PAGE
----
Library organisational structure

Although there was literally no Library until March 1929, the Library Committee first met on 28 October 1928 under the chairmanship of Professor TE Jessop. This Committee, responsible to Senate, remained the over-seeing authority to which the Librarian reported until the formation of the Academic Services Directorate (into which the Library was subsumed) in 1996 and the establishment of Academic Services Committee. The nature and style of management has largely depended on the personality of successive chief librarians. Under Agnes Cuming, under-staffed and under-resourced for the whole of her period in office, the emphasis was very much on building up and organising the bookstock. This is reflected in the minutes of Library Committee, with a high-powered Book Selection sub-committee (which as late as 1954 including the Vice-Chancellor and Pro-Vice-Chancellors) devoted to book purchases. [See minutes at U LIB/1/22]

Small staffing establishments do not require formal committees and/or working parties to organise activities, nor minutes of meetings or copies of memoranda to record decisions and issue instructions. So the period of Miss Cuming's Librarianship has left relatively little evidence of meetings with staff. She gained a professional assistant in 1938, only to lose him again as he was called up for service at the commencement of World War II. This post was re-instated after the end of the War, and she acquired a deputy in 1948.

The rapid and prolonged expansion of buildings, staff and stock under Philip Larkin from 1955 dramatically changed the situation. From the early years, when he had 11 staff, organisation was largely on a functional basis, with divisions directed (eventually, as posts were secured) by a sub-librarian. By 1961-62 the establishment had doubled to 22 (including sub-librarians in charge of Services to Readers [Peter Sheldon] and Cataloguing [Brenda Moon]), and a photographer (Alan Marshall). By 1966 it had doubled again to 46, reaching a peak of over 100 in the early 1970s. At this high point, there were initially two deputies (until the death in post of Arthur Wood in 1971), and five sub-librarians: Book Acquisitions, Cataloguing, Periodicals & Binding, Services to Readers, and, from 1973, a University Archivist.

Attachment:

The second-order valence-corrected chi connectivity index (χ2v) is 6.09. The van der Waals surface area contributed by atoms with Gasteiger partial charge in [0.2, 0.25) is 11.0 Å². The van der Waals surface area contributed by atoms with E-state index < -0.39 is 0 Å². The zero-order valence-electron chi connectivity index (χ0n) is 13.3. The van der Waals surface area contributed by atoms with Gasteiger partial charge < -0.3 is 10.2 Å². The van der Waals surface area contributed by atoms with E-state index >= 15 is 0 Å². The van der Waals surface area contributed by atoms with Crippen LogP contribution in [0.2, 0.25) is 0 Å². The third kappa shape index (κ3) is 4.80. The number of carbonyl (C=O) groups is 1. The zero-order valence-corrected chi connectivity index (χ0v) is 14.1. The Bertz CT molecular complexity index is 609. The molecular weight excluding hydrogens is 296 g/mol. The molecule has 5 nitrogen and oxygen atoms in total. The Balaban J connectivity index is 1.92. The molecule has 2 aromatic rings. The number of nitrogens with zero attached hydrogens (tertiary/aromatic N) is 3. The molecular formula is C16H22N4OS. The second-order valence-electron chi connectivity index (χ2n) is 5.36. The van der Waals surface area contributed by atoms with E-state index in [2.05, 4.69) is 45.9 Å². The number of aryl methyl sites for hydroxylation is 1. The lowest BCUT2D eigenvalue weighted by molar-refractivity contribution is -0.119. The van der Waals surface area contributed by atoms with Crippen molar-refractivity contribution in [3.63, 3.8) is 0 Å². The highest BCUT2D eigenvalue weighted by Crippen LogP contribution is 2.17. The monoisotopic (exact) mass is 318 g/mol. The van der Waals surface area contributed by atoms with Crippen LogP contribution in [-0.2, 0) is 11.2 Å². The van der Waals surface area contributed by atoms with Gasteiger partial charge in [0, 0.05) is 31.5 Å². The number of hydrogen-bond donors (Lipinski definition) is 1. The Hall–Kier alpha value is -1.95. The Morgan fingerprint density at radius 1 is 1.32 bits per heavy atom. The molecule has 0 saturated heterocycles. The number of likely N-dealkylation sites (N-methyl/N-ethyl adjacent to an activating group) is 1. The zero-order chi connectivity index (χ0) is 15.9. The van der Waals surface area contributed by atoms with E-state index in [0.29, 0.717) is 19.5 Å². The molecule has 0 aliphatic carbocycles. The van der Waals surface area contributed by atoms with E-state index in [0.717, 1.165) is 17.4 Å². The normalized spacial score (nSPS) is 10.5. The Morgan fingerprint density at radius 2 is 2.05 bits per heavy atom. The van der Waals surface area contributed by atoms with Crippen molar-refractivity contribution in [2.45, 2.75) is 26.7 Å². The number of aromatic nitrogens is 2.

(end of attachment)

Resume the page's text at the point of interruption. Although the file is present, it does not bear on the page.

With the exception of Arthur Wood, whose role (valuable in the context of building up a Library) was confined largely to Acquisitions, Larkin was both fortunate and heavily reliant on a succession of first-rate and effective Deputies whom he could trust and who were able to manage the Library in his absence. In January 1980 Miss BE Moon (who was promoted Deputy in 1968) became Librarian of Edinburgh University; in September 1984 Thomas W Graham, her successor, became Librarian at York University; and his successor David Baker (previously Sub-Librarian reader Services) moved to UEA in October 1985. This was particularly important as Larkin's role outwith the Library, both within the University, and professionally and otherwise in the region and at national level, grew considerably, necessitating his frequent absences in a way unheard of during Miss Cuming's period. Thus, at various times he was a member of committees within the University, and of committees of the Library Association, SCONUL, UCR, etc. regionally and nationally.